Polar bears are longtime cohabitants in the northern region of Alaska, so locals have to share these isolated areas with the majestic but fierce predators. Unfortunately, last week a man was charged with killing a bear and abandoning the carcass in a small coastal village.
Here’s the release from the Alaska Department of Justice:
Anchorage, Alaska – U.S. Attorney Bryan Schroder announced today that Christopher L. Gordon, 35, of Kaktovik, Alaska, has been federally charged for knowingly taking a polar bear in a manner unlawful under the Marine Mammal Protection Act, by shooting and killing the polar bear and leaving the harvestable remains to waste. Gordon has been charged in Fairbanks with one count of wasteful taking of a marine mammal.
According to the charging document, on Dec. 20, 2018, near the village of Kaktovik, Gordon allegedly left butchered whale meat outside in the front yard of his residence for a substantial period of time, which attracted a polar bear and other animals to his front yard. Gordon then allegedly shot and killed the polar bear because it was trying to eat the improperly stored whale meat; the shooting was not done in self-defense.
Between Dec. 20, 2018, and May 22, 2019, Gordon allegedly left the polar bear carcass in his front yard without salvaging any portion of the polar bear and allowing it to become covered with snow. This caused a snow removal vehicle to move the polar bear carcass and rip off one of its legs. On May 22, 2019, Gordon caused the polar bear carcass to be discarded and burned in the Kaktovik dump without using any of its parts for subsistence purposes.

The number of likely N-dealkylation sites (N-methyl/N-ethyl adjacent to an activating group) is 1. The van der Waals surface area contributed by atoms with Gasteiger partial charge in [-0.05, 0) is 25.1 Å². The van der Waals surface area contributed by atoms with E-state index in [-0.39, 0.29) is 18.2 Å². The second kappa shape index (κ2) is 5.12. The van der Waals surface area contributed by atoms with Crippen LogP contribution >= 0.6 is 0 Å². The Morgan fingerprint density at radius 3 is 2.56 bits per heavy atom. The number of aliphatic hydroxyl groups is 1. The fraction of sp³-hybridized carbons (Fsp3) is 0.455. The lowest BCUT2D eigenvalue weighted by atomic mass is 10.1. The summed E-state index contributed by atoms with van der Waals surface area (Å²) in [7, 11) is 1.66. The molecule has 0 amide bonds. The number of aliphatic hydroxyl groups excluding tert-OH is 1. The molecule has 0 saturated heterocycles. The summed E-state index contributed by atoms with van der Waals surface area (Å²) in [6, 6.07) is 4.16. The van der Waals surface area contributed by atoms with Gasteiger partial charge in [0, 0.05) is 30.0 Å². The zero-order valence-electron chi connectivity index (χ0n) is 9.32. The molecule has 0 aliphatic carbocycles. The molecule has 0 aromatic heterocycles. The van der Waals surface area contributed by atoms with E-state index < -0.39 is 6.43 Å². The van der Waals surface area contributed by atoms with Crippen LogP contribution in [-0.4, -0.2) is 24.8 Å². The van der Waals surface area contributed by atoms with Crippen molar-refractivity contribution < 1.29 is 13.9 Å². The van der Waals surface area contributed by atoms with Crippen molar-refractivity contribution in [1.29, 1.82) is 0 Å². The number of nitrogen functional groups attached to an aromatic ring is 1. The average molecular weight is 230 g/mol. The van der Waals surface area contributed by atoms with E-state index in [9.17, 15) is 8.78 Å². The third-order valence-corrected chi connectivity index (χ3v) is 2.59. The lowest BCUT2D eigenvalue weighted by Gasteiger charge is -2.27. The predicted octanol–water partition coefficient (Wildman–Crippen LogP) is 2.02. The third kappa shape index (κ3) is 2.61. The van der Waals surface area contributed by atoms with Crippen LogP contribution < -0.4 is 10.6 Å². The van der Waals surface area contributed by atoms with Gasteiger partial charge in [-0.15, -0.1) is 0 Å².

If convicted, Gordon faces up to one year in prison and a $100,000 fine. Under the Federal Sentencing Guidelines, the actual sentence imposed will be based upon the seriousness of the offense and the prior criminal history, if any, of the defendant.
The U.S. Fish and Wildlife Service conducted the investigation leading to the charges in this case. This case is being prosecuted by Assistant U.S. Attorney Ryan D. Tansey.
The charges in the information are merely allegations, and the defendant is presumed innocent until proven guilty beyond a reasonable doubt in a court of law.
KTOO Public Media also had a report:
Some residents of Kaktovik have been voicing concerns about their ability to protect themselves from the encroaching polar bears.
“The bear’s underneath my house in the morning when I go to work,” Mike Gallagher, a city council member, said at a public meeting last month. “Would it be your kid? Would it be my kid? It could be anybody down the street. These bears are getting used to people. They’re domesticated.”